Labour’s attempts to prove it is pro business backfired on Tuesday night when the shadow chancellor Ed Balls was unable to remember the name of one of the party’s key supporters.
In a bid to prove Labour did have support from some of the most influential names in business, Balls’ attempts to reel off the names was over before it began when interviewed by Newsnight. The best he could come up with was someone named Bill.
Asked by presenter Emily Maitlis whether it was worrying that the 63 business leaders who wrote to the Financial Times backing Labour in 2005 were silent ahead of May’s general election, Balls insisted the party did have support.
“I’ve been at a dinner tonight with a number of business-supporting Labour figures,” he said. Who were they, Maitlis asked?
“Well, em, Bill. The former chief executive of EDS who I was just talking to…”
Seizing on his uncertainty, Maitlis pressed: “What was his name?”
At which point the shadow chancellor had to admit he couldn’t actually remember. “It has just gone from my head, which is a bit annoying at this time of night.”
The hole got deeper when Maitlis replied: “Okay. So frankly you’ve got Bill somebody. Have we got anyone else? Cos you were talking about 63 or 50 FTSE 100 leaders. Now we’ve got Bill somebody.”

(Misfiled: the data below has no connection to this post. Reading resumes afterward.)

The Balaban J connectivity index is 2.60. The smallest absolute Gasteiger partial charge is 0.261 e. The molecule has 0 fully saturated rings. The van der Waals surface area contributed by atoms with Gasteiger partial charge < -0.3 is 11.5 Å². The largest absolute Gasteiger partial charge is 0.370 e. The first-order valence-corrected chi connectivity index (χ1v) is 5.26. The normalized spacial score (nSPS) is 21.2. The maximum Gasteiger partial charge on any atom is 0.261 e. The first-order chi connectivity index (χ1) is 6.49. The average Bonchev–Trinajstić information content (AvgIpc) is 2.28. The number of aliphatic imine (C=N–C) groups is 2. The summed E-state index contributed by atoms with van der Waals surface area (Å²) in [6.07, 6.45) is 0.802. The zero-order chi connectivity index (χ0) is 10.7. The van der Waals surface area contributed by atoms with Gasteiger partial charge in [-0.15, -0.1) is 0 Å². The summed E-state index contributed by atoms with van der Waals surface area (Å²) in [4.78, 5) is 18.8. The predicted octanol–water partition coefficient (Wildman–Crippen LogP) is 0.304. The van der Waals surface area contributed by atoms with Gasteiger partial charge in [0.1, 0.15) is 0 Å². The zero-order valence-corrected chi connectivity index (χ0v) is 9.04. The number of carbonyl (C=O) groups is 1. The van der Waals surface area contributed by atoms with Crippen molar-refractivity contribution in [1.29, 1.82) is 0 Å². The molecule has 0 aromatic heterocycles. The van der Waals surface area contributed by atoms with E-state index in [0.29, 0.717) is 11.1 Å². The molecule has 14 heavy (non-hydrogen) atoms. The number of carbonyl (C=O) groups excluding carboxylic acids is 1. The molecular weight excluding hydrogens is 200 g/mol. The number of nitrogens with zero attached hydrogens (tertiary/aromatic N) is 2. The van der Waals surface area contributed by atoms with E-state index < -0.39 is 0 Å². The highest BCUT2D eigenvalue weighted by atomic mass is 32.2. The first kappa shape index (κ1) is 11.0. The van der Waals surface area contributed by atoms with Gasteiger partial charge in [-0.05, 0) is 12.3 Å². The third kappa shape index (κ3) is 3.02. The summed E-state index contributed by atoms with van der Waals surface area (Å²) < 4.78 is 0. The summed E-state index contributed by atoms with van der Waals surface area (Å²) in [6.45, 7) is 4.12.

More embarrassing still, Balls was actually referring to Bill Thomas, who chaired Labour’s small business taskforce. The shadow chancellor later apologised on Twitter, saying Thomas would never forgive him for the slip, adding: “It’s an age thing.”
Lord Jones delivered another blow to Labour on Wednesday morning. The former head of business lobby group the CBI, and a trade minister under Gordon Brown, Lord Jones told BBC Radio 4’s Today programme Balls’ slip was indicative of “a much bigger problem with business” for Labour.
He added: “They haven’t got the support that New Labour used to have years ago.”
Earlier this week the Labour leader Ed Miliband became embroiled in a row with Boots boss Stefano Pessina, who expressed fears over the prospect of a Labour goverment.
guardian.co.uk © Guardian News and Media Limited 2010
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